Step 4 – Budget for the future

Once you’ve got a solid handle on your goals, review your budget with fresh eyes and identify areas that can be tweaked and revised. It’s now that you can reallocate funds to align with your goals – whether that’s paying off debt, investing in new opportunities or boosting your savings – and from a business perspective, revisit these eight simple tools that can help put your business in the best possible position. This can also be a good time to enlist expert advice from partners like financial advisors. Their fresh perspective and specialist knowledge are often invaluable sources of ideas and tips that can lead to smarter, more focussed financial decisions.

Step 5 – Prioritise personal development

A crucial step that’s often overlooked is making time for personal development. This could be laser-focussed education, like attending workshops or seminars, reading books and articles, or listening to podcasts on relevant financial topics. Or, on a deeper level, understanding your money mindset. While it might sound a bit airy fairy, it can go a long way in helping you shift deeply ingrained (and often subconscious) attitudes towards money or enabling you to harness the benefits of your current mindset.  The more you understand managing your finances, the better you’ll be equipped to make educated, informed decisions that propel you forward.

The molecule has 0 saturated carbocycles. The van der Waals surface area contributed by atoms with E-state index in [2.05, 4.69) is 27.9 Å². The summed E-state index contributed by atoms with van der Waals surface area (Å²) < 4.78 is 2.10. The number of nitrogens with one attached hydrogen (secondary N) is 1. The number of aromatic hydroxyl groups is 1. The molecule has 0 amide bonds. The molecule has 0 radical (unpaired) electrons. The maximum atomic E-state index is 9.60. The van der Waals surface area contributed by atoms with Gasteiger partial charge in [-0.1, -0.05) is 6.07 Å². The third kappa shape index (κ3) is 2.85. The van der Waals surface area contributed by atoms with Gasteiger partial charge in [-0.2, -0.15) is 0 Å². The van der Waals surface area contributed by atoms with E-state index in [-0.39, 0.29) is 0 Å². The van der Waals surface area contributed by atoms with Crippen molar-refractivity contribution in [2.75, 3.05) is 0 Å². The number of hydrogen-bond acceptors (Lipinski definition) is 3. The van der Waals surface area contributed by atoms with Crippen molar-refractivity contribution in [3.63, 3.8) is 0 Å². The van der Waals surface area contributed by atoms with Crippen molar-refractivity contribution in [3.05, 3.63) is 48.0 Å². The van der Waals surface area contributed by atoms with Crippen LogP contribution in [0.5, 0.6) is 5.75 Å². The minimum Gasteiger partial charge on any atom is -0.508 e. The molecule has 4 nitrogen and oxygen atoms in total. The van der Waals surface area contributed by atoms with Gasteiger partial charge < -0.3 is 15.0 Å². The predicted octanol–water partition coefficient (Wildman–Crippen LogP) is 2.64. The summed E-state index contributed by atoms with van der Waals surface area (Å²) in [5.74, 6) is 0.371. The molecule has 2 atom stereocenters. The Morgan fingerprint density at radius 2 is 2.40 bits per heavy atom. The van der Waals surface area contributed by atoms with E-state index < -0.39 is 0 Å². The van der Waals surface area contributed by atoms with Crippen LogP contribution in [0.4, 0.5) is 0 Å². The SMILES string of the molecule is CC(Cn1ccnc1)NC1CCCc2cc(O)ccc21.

Step 6 – Celebrate and set the tone for the year ahead

Before you dive straight into the financial year ahead, schedule a celebration for what you’ve achieved over the last year. Soak up the wins you’ve had and the goals you’ve smashed, and recognise any positive changes you’ve made (professionally and personally) that have led to growth. This celebration could be anything from taking yourself out for a 3-course lunch, a small team Christmas in July get-together or a bigger bash if budget permits. Reflecting will help you re-energise and refocus, setting the tone for a positive financial year to come.

Look forward to a bright financial future

The end of the financial year doesn’t have to be stressful. With a few simple strategies, tools, and techniques, you’ll be able to streamline your finances, carve out time to celebrate what you’ve accomplished and be well-positioned to embrace the opportunities ahead. And if you still need more advice on getting your financials in tip-top shape, revisit these ten tips.

If you’re working for someone else or are part of a franchise network, you may realise that you’re not reaching your earning potential or are paying hefty franchise fees. If you’re ready to take charge and become your own boss or join an established group without hefty fees, becoming a First National Real Estate member is a proven way to maximise and realise your profit potential – find out more about that here.

The following advice is of a general nature only and intended as a broad guide. The advice should not be regarded as legal, financial, or real estate advice. You should make your own inquiries and obtain independent professional advice tailored to your specific circumstances before making any legal, financial, or real estate decisions. Click here for full Terms of Use.

Enquiry Form